Prospective effort and choice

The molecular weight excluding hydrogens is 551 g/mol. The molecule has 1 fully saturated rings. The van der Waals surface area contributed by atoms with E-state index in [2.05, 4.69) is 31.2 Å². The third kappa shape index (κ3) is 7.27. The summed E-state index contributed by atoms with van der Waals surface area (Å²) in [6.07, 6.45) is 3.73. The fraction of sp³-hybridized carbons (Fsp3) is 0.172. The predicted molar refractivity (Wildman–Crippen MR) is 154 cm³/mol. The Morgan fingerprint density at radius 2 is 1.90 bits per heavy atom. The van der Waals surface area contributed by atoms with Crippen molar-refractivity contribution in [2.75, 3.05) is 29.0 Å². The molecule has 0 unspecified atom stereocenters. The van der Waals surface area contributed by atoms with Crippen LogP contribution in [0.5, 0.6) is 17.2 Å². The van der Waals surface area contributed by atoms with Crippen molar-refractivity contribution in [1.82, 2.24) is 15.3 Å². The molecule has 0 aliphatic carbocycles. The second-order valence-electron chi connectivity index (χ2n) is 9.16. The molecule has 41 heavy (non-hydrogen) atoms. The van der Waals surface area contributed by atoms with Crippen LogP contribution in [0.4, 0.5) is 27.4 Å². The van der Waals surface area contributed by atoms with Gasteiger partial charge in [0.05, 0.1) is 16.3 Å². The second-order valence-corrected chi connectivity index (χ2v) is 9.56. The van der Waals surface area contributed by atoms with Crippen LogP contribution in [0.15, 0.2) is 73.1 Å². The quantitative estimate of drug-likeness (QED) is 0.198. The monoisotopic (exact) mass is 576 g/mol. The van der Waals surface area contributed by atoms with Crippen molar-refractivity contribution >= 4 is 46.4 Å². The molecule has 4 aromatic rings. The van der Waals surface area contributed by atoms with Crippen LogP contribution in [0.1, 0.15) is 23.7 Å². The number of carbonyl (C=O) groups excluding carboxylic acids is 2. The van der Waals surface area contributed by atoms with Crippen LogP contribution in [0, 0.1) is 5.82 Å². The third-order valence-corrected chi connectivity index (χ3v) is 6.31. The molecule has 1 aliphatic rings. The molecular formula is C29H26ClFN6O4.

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We constantly face the challenge of selecting among actions in pursuit of our goals. Behavioral theories suggest the ubiquity of these choices necessitate a valuation process that integrates expected costs and outcomes. Increased sensitivity to costs in value-based choices, such as reduced willingness to tolerate risk, wait or work for rewards, features prominently in the symptomatology of mental illness. Contrary to classical theories of choice that do not distinguish among cost type, the recent unification of experimental economics, psychology and neuroscience describes the influence of specific costs upon behavioral and neural correlates of subjective value. Despite substantial progress in the understanding of the basis of subjective valuation under delay and risk, the specific influence of effort, the energetic cost of an action, remains largely unknown. Limited existing accounts hypothesize that cost sensitivity during subjective valuation results from separable neural systems related to risk, delay and effort. This dissertation evaluates evidence for distinct neural representation of effort and presents a set of experiments designed to refine normative accounts of effort-based choice. First, I review the neural basis of economic choice under risk and delay. Second, I review limited accounts economic choice under effort. I describe a novel prospective effort task designed and validated to examine effort-based valuation and address potential confounds present in previous studies. In the first experiment, I report novel evidence for discounting of neural activity related to value by prospective effort and conjoint sensitivity to effort costs and expected outcomes in brain regions related to selection and generation of actions. In a second experiment, I examined the influence of prospective effort costs upon delay discounting preferences. This experiment did not find modulation of individual preferences by prospective effort costs. Finally, I discuss our results in the context of existing accounts and potential extensions of the prospective effort paradigm. Overall, I show that prospective effort imposes a specific cost, reflected in behavioral and neural correlates of value, and presents a novel approach to further the understanding of motivated behavior.